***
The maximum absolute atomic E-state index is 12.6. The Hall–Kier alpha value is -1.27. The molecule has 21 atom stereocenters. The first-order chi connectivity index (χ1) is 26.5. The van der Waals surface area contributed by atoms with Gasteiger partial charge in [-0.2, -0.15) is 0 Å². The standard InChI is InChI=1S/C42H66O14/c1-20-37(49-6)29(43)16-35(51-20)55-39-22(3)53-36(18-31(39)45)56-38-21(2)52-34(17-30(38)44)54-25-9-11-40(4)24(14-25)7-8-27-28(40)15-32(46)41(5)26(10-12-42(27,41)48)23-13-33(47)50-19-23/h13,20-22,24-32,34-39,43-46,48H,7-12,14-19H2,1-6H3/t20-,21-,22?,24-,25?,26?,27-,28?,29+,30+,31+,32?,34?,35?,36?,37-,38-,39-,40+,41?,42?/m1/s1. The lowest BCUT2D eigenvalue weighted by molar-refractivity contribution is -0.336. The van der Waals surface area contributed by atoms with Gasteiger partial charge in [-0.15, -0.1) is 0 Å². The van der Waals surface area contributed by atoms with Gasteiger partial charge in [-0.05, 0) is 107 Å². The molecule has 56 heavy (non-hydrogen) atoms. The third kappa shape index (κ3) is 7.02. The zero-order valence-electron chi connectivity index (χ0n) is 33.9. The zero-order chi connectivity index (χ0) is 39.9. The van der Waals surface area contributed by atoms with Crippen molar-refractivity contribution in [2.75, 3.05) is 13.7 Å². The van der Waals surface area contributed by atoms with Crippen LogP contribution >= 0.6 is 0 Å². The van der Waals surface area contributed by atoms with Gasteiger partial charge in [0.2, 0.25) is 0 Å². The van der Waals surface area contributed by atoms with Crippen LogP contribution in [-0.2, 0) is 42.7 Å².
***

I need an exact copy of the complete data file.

The maximum absolute atomic E-state index is 12.6. The Hall–Kier alpha value is -1.27. The molecule has 21 atom stereocenters. The first-order chi connectivity index (χ1) is 26.5. The van der Waals surface area contributed by atoms with Gasteiger partial charge in [-0.2, -0.15) is 0 Å². The standard InChI is InChI=1S/C42H66O14/c1-20-37(49-6)29(43)16-35(51-20)55-39-22(3)53-36(18-31(39)45)56-38-21(2)52-34(17-30(38)44)54-25-9-11-40(4)24(14-25)7-8-27-28(40)15-32(46)41(5)26(10-12-42(27,41)48)23-13-33(47)50-19-23/h13,20-22,24-32,34-39,43-46,48H,7-12,14-19H2,1-6H3/t20-,21-,22?,24-,25?,26?,27-,28?,29+,30+,31+,32?,34?,35?,36?,37-,38-,39-,40+,41?,42?/m1/s1. The lowest BCUT2D eigenvalue weighted by molar-refractivity contribution is -0.336. The van der Waals surface area contributed by atoms with Gasteiger partial charge in [-0.15, -0.1) is 0 Å². The van der Waals surface area contributed by atoms with Gasteiger partial charge in [-0.05, 0) is 107 Å². The molecule has 56 heavy (non-hydrogen) atoms. The third kappa shape index (κ3) is 7.02. The zero-order valence-electron chi connectivity index (χ0n) is 33.9. The zero-order chi connectivity index (χ0) is 39.9. The van der Waals surface area contributed by atoms with Crippen molar-refractivity contribution in [2.75, 3.05) is 13.7 Å². The van der Waals surface area contributed by atoms with Crippen LogP contribution >= 0.6 is 0 Å². The van der Waals surface area contributed by atoms with Gasteiger partial charge in [0.2, 0.25) is 0 Å². The van der Waals surface area contributed by atoms with Crippen LogP contribution in [-0.2, 0) is 42.7 Å².